Thursday, February 24, 2011
Earlier this month, in McKenzie v. Betts, the District Court of Appeal of Florida (4th District) invalidated a class action waiver in a payday loan agreement on public policy grounds. In summary, the court reasoned:
the record below supports the trial court‟s conclusion that consumers would not be able to obtain competent counsel in their actions against [the Defendant] for allegedly usurious rates on its payday loans if the claims could not be brought in a class action. Also, the waiver in this case would ban the borrower from being a member of a class action suit, even one initiated by an “enforcing authority” contemplated by statute. This result would prevent a consumer from vindicating the rights that consumer protection statutes are designed to create and nurture.
The decision had to address and reconcile the result with Fonte v AT&T Wireless, 903 So. 2d 1019 (Fla. 4th DCA 2005), which upheld a class action waiver in a cell phone contract. The court stated:
[The defendant] invites us to read Fonte as creating a categorical rule that class action waivers do not violate public policy. We reject this invitation. Instead, we agree with the trial court that Fonte is distinguishable on its facts. In Fonte, the plaintiffs did not present the trial court with evidence that competent counsel would not represent individual plaintiffs on these small claims. Without such evidence, we could not say in Fonte that the class action waiver there violated public policy.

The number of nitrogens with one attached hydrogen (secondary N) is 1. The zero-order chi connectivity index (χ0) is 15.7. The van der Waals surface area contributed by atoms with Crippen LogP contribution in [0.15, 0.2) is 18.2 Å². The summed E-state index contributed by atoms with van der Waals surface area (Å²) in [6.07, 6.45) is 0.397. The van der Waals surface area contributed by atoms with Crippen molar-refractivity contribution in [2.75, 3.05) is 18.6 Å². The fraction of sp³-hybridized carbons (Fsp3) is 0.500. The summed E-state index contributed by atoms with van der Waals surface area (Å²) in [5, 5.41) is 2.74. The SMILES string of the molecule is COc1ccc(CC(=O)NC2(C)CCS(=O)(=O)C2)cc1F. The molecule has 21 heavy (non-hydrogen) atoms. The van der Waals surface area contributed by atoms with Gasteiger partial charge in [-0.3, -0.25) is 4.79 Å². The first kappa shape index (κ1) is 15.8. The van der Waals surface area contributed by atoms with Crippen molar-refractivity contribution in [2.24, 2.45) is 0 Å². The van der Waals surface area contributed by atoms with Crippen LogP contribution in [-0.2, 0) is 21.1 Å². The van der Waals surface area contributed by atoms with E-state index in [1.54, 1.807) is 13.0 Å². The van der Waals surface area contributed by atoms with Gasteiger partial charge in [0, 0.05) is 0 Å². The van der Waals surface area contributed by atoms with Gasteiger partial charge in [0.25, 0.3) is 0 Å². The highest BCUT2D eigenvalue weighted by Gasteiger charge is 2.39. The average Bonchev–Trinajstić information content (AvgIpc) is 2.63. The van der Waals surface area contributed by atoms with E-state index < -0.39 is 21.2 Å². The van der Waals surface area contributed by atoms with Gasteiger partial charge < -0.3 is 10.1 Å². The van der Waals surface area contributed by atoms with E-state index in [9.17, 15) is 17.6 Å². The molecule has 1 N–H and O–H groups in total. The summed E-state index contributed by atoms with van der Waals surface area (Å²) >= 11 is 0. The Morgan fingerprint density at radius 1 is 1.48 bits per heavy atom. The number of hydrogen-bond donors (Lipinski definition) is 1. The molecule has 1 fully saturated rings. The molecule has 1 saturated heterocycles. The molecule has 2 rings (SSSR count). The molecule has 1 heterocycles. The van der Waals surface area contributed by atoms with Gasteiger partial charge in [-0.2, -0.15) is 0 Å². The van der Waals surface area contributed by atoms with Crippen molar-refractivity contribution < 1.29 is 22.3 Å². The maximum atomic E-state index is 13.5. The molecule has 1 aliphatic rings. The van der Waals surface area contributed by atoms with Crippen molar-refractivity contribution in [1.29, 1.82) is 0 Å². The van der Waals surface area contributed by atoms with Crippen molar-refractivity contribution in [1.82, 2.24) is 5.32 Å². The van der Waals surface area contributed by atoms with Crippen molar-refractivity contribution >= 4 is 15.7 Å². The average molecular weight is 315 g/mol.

Here, however, the plaintiffs presented expert testimony from three Florida attorneys. The attorneys testified that Florida customers who wanted to challenge the practice of payday loan businesses would not be able to obtain competent representation absent the class action mechanism. This was because the issues were complex and time-consuming—and there was a substantial risk that a circuit court would award inadequate compensation at the end of a successful case. In our view, this evidence established that individuals could not secure competent representation to pursue small claims actions against [the defendant]. Indeed, one attorney testified that she had never been able to successfully refer a payday loan case to a private attorney.
Convincing distinction? The law is just a mess on this issue. That said, the decision does a nice job of collecting the cases on class action waivers and setting out a typology of class action waiver challenges.
McKenzie v. Betts, Nos. 4D08-493 and 4D08-494 (Fla. 4th DCA 2005 Feb. 2, 2011).
[Meredith R. Miller]